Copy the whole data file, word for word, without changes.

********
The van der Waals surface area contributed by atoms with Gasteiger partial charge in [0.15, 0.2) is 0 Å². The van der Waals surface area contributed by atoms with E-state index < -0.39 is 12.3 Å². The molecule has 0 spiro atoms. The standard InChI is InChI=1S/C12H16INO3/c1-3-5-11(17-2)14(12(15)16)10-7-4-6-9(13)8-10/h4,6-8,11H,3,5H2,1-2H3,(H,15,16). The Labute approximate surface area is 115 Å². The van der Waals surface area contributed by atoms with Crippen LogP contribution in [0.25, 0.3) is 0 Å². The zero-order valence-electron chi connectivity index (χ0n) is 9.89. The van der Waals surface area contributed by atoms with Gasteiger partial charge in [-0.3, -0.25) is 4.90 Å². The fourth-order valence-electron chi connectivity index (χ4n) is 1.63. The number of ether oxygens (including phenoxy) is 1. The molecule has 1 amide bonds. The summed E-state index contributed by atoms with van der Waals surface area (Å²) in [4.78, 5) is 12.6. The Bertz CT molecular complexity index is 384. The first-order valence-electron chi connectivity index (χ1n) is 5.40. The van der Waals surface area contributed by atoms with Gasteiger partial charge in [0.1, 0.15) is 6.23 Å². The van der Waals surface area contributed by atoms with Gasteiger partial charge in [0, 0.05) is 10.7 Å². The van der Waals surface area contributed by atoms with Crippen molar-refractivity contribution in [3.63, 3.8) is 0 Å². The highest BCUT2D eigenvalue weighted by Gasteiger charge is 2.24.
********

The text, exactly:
The van der Waals surface area contributed by atoms with Gasteiger partial charge in [0.15, 0.2) is 0 Å². The van der Waals surface area contributed by atoms with E-state index < -0.39 is 12.3 Å². The molecule has 0 spiro atoms. The standard InChI is InChI=1S/C12H16INO3/c1-3-5-11(17-2)14(12(15)16)10-7-4-6-9(13)8-10/h4,6-8,11H,3,5H2,1-2H3,(H,15,16). The Labute approximate surface area is 115 Å². The van der Waals surface area contributed by atoms with Crippen LogP contribution in [0.25, 0.3) is 0 Å². The zero-order valence-electron chi connectivity index (χ0n) is 9.89. The van der Waals surface area contributed by atoms with Gasteiger partial charge in [-0.3, -0.25) is 4.90 Å². The fourth-order valence-electron chi connectivity index (χ4n) is 1.63. The number of ether oxygens (including phenoxy) is 1. The molecule has 1 amide bonds. The summed E-state index contributed by atoms with van der Waals surface area (Å²) in [4.78, 5) is 12.6. The Bertz CT molecular complexity index is 384. The first-order valence-electron chi connectivity index (χ1n) is 5.40. The van der Waals surface area contributed by atoms with Gasteiger partial charge in [0.1, 0.15) is 6.23 Å². The van der Waals surface area contributed by atoms with Gasteiger partial charge in [0, 0.05) is 10.7 Å². The van der Waals surface area contributed by atoms with Crippen molar-refractivity contribution in [3.63, 3.8) is 0 Å². The highest BCUT2D eigenvalue weighted by Gasteiger charge is 2.24.